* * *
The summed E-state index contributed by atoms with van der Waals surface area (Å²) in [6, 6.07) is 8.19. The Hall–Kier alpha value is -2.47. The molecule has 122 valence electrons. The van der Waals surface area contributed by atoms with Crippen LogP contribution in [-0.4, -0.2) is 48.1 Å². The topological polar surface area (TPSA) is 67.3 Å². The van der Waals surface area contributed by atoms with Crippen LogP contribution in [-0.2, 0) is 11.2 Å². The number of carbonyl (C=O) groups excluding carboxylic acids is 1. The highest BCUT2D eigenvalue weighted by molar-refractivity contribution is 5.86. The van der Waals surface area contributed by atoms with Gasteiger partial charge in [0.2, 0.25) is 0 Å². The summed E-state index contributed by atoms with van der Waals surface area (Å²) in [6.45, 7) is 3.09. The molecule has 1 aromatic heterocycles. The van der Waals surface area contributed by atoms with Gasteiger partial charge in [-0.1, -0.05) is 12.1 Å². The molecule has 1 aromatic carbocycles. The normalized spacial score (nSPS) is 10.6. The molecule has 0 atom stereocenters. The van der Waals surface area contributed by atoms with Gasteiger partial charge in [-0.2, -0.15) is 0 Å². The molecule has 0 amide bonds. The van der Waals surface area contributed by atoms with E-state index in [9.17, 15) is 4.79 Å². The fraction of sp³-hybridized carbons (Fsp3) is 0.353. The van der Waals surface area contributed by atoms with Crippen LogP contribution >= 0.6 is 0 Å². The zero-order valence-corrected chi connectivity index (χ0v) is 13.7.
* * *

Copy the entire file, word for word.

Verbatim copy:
The summed E-state index contributed by atoms with van der Waals surface area (Å²) in [6, 6.07) is 8.19. The Hall–Kier alpha value is -2.47. The molecule has 122 valence electrons. The van der Waals surface area contributed by atoms with Crippen LogP contribution in [-0.4, -0.2) is 48.1 Å². The topological polar surface area (TPSA) is 67.3 Å². The van der Waals surface area contributed by atoms with Crippen LogP contribution in [-0.2, 0) is 11.2 Å². The number of carbonyl (C=O) groups excluding carboxylic acids is 1. The highest BCUT2D eigenvalue weighted by molar-refractivity contribution is 5.86. The van der Waals surface area contributed by atoms with Gasteiger partial charge in [0.2, 0.25) is 0 Å². The summed E-state index contributed by atoms with van der Waals surface area (Å²) in [6.45, 7) is 3.09. The molecule has 1 aromatic heterocycles. The van der Waals surface area contributed by atoms with Gasteiger partial charge in [-0.1, -0.05) is 12.1 Å². The molecule has 1 aromatic carbocycles. The normalized spacial score (nSPS) is 10.6. The molecule has 0 atom stereocenters. The van der Waals surface area contributed by atoms with Gasteiger partial charge in [-0.2, -0.15) is 0 Å². The molecule has 0 amide bonds. The van der Waals surface area contributed by atoms with E-state index in [9.17, 15) is 4.79 Å². The fraction of sp³-hybridized carbons (Fsp3) is 0.353. The van der Waals surface area contributed by atoms with Crippen LogP contribution >= 0.6 is 0 Å². The zero-order valence-corrected chi connectivity index (χ0v) is 13.7.